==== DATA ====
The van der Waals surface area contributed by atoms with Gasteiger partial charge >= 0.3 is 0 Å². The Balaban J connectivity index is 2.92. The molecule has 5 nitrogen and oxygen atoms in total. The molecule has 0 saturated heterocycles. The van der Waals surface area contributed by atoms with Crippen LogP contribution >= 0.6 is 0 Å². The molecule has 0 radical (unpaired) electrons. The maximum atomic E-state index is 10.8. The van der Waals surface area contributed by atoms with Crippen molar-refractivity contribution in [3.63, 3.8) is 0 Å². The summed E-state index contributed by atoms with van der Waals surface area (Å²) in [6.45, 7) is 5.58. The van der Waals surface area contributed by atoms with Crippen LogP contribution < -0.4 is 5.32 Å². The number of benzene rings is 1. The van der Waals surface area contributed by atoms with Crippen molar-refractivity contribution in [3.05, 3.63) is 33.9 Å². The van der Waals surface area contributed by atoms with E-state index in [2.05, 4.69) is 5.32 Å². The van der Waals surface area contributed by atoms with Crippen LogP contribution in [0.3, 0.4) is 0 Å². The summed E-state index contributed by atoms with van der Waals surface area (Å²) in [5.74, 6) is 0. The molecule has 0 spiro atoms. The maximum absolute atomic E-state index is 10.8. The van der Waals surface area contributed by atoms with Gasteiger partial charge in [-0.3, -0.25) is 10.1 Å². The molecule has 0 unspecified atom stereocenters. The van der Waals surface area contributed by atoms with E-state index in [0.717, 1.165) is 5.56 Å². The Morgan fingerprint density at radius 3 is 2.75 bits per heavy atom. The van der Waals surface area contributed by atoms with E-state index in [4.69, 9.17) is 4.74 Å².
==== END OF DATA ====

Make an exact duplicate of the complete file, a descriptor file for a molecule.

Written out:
The van der Waals surface area contributed by atoms with Gasteiger partial charge >= 0.3 is 0 Å². The Balaban J connectivity index is 2.92. The molecule has 5 nitrogen and oxygen atoms in total. The molecule has 0 saturated heterocycles. The van der Waals surface area contributed by atoms with Crippen LogP contribution >= 0.6 is 0 Å². The molecule has 0 radical (unpaired) electrons. The maximum atomic E-state index is 10.8. The van der Waals surface area contributed by atoms with Crippen molar-refractivity contribution in [3.63, 3.8) is 0 Å². The summed E-state index contributed by atoms with van der Waals surface area (Å²) in [6.45, 7) is 5.58. The van der Waals surface area contributed by atoms with Crippen LogP contribution < -0.4 is 5.32 Å². The number of benzene rings is 1. The van der Waals surface area contributed by atoms with Crippen molar-refractivity contribution in [3.05, 3.63) is 33.9 Å². The van der Waals surface area contributed by atoms with E-state index in [2.05, 4.69) is 5.32 Å². The van der Waals surface area contributed by atoms with Crippen LogP contribution in [0.3, 0.4) is 0 Å². The summed E-state index contributed by atoms with van der Waals surface area (Å²) in [5.74, 6) is 0. The molecule has 0 spiro atoms. The maximum absolute atomic E-state index is 10.8. The van der Waals surface area contributed by atoms with Gasteiger partial charge in [-0.3, -0.25) is 10.1 Å². The molecule has 0 unspecified atom stereocenters. The van der Waals surface area contributed by atoms with E-state index in [0.717, 1.165) is 5.56 Å². The Morgan fingerprint density at radius 3 is 2.75 bits per heavy atom. The van der Waals surface area contributed by atoms with E-state index in [4.69, 9.17) is 4.74 Å².